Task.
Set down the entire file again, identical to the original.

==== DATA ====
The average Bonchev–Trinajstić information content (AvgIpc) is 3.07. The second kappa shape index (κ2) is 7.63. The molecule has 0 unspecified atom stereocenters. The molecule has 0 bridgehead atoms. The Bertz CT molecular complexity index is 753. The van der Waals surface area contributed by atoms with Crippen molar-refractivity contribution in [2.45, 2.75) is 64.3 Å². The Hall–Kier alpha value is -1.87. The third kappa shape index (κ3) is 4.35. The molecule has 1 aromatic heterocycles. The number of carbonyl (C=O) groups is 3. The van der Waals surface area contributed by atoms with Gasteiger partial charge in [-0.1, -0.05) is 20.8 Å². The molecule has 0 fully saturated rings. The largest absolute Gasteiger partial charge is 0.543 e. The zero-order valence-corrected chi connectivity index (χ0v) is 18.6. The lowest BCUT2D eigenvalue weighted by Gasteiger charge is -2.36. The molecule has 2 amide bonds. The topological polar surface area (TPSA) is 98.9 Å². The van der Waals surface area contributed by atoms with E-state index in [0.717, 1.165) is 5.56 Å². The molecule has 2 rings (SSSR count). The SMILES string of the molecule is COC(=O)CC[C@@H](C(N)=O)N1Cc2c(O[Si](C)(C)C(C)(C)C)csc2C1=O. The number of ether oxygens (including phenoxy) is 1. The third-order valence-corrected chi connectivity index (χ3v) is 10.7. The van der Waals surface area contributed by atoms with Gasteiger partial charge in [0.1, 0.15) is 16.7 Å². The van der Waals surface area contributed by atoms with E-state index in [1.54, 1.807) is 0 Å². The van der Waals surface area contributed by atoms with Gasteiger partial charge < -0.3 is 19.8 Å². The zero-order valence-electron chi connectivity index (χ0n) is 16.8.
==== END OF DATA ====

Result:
The average Bonchev–Trinajstić information content (AvgIpc) is 3.07. The second kappa shape index (κ2) is 7.63. The molecule has 0 unspecified atom stereocenters. The molecule has 0 bridgehead atoms. The Bertz CT molecular complexity index is 753. The van der Waals surface area contributed by atoms with Crippen molar-refractivity contribution in [2.45, 2.75) is 64.3 Å². The Hall–Kier alpha value is -1.87. The third kappa shape index (κ3) is 4.35. The molecule has 1 aromatic heterocycles. The number of carbonyl (C=O) groups is 3. The van der Waals surface area contributed by atoms with Gasteiger partial charge in [-0.1, -0.05) is 20.8 Å². The molecule has 0 fully saturated rings. The largest absolute Gasteiger partial charge is 0.543 e. The zero-order valence-corrected chi connectivity index (χ0v) is 18.6. The lowest BCUT2D eigenvalue weighted by Gasteiger charge is -2.36. The molecule has 2 amide bonds. The topological polar surface area (TPSA) is 98.9 Å². The van der Waals surface area contributed by atoms with E-state index in [0.717, 1.165) is 5.56 Å². The molecule has 2 rings (SSSR count). The SMILES string of the molecule is COC(=O)CC[C@@H](C(N)=O)N1Cc2c(O[Si](C)(C)C(C)(C)C)csc2C1=O. The number of ether oxygens (including phenoxy) is 1. The third-order valence-corrected chi connectivity index (χ3v) is 10.7. The van der Waals surface area contributed by atoms with Gasteiger partial charge in [0.1, 0.15) is 16.7 Å². The van der Waals surface area contributed by atoms with E-state index in [1.54, 1.807) is 0 Å². The van der Waals surface area contributed by atoms with Gasteiger partial charge < -0.3 is 19.8 Å². The zero-order valence-electron chi connectivity index (χ0n) is 16.8.